It’s well-known that psychology has a problem with generalisability. Studies overwhelmingly involve “WEIRD” participants: those who are western and educated, from industrialised, rich and democratic societies. And while there is increasing recognition that other populations need better representation in research, many psychologists still often draw sweeping conclusions about humanity based on results from a narrow portion of the world’s population.
A new study published in Social Psychological and Personality Science suggests that this problem may have had another, more insidious effect. The authors argue that because of psychology’s traditionally narrow focus, we’ve ended up implicitly assuming that results of studies on WEIRD groups — particularly white Americans — are somehow more universally generalisable than those from other populations.
The study, led by Bobby Cheon at Nanyang Technological University in Singapore, looked at the way in which participant samples were described in the titles of psychology papers. Their logic was simple: article titles are written to get across the most important bits of information about a study, which includes highlighting key features of the sample that might constrain how applicable the results are. For instance, if a study is conducted on children, this will probably be mentioned in the title, so that the reader immediately knows that the results may not apply to adults.
Similarly, some study titles include information about participants’ ethnicity or country of origin. Again, the implication is that the results might not apply to people outside of that group. So if I’m a US-based researcher looking at how access to parks influences our mental health, I might call my study either “The role of green space in the mental wellbeing of adults”, or “The role of green space in the mental wellbeing of American adults”. The latter suggests that the results might not apply in, say, the United Kingdom or India.
The team looked at the titles of 2,088 articles published in 49 prominent psychology journals between 2004 and 2017, all of which were picked out because the title specifically mentioned the ethnicity, nationality, culture or race of participants. Just 14.7% of these titles mentioned that participants were of American origin, and 34.8% mentioned a sample from a WEIRD region outside of the US (e.g. “Exercise improves healthy diet: Evidence from an Australian sample”). These figures were both significantly lower than the 50.5% that mentioned a sample from a non-WEIRD region (e.g. “Bidirectional engagement among Indian students and teachers”).
The fact that research on non-WEIRD groups so often mentions participants’ origins in the title implies a belief that these studies might not generalise but rather only apply to that specific culture. By comparison, the fewer instances of titles mentioning participants’ origin for research conducted on WEIRD groups, and on Americans in particular, suggests these groups are considered more representative of humanity as a whole.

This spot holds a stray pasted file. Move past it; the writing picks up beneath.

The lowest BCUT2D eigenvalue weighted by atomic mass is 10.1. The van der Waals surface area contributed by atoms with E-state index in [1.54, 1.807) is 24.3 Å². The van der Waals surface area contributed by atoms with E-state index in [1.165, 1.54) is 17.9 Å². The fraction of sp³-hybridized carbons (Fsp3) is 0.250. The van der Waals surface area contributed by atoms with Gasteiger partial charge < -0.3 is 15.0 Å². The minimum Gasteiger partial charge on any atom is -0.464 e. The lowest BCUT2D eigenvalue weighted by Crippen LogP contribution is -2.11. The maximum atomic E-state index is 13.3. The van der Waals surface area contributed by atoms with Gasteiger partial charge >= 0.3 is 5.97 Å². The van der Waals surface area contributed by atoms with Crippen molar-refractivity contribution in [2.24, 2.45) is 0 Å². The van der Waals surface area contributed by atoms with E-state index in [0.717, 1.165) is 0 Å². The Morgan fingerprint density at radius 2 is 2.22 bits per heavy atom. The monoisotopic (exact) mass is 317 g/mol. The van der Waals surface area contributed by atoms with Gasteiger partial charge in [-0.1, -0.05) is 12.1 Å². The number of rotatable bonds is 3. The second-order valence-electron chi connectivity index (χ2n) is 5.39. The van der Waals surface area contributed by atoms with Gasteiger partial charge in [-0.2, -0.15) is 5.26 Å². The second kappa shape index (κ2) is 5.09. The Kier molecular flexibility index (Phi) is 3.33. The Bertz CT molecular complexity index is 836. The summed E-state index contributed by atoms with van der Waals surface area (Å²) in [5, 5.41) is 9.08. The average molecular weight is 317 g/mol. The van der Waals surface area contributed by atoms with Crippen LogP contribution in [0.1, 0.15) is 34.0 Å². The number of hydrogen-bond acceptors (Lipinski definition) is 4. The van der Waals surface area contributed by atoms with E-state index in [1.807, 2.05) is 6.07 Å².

It’s important to note that the vast majority of psychology research is conducted on WEIRD participants and North American samples in particular; according to some analyses, participants from Asia, Africa and Latin America are included in just a small percentage of papers in leading psychology journals. So it’s not the case that the small number of titles specifying American samples is due to there being fewer papers on Americans in general.
Of course, there may often be the best of intentions behind calling out under-represented groups in the title of papers, particularly when we are used to psychologists studying white, Western participants by default. But as the authors point out, “the bias in the tendency to qualify sample characteristics in titles may reflect and/or reinforce a subtle form of infrahumanization … in which the nature, experiences, and behaviors of some populations are assumed to be a better reflection of humanity than others.” And, unfortunately, the team found that this bias has actually got worse in recent years.
In a second analysis, the researchers looked at the titles of a further 945 articles from around the world which specified that the research had been conducted on a minority group from that country. The vast majority of these (85.4%) were from the United States (e.g. “Developmental trajectories of African American youths”). In contrast, the team only found 32 titles which specified that a sample consisted of white Americans. This suggests that within the United States, results from white Americans are considered more generalisable than those from minority groups.
So what’s the solution? The researchers say there should be standardised practices for reporting the population being studied. Editors also have a responsibility, they add: journals should avoid framing research conducted outside of the United States as “cultural”.
I’d add that outlets reporting on psychology research — including Research Digest! — also need to be more aware of the way they frame research. It’s important to acknowledge the limitations of research, and that often involves explaining who the participants in a study were. But it becomes a problem if you consistently highlight the limitations of generalising from studies on participants from China or Brazil, for instance, while describing American or UK-based research in generic terms.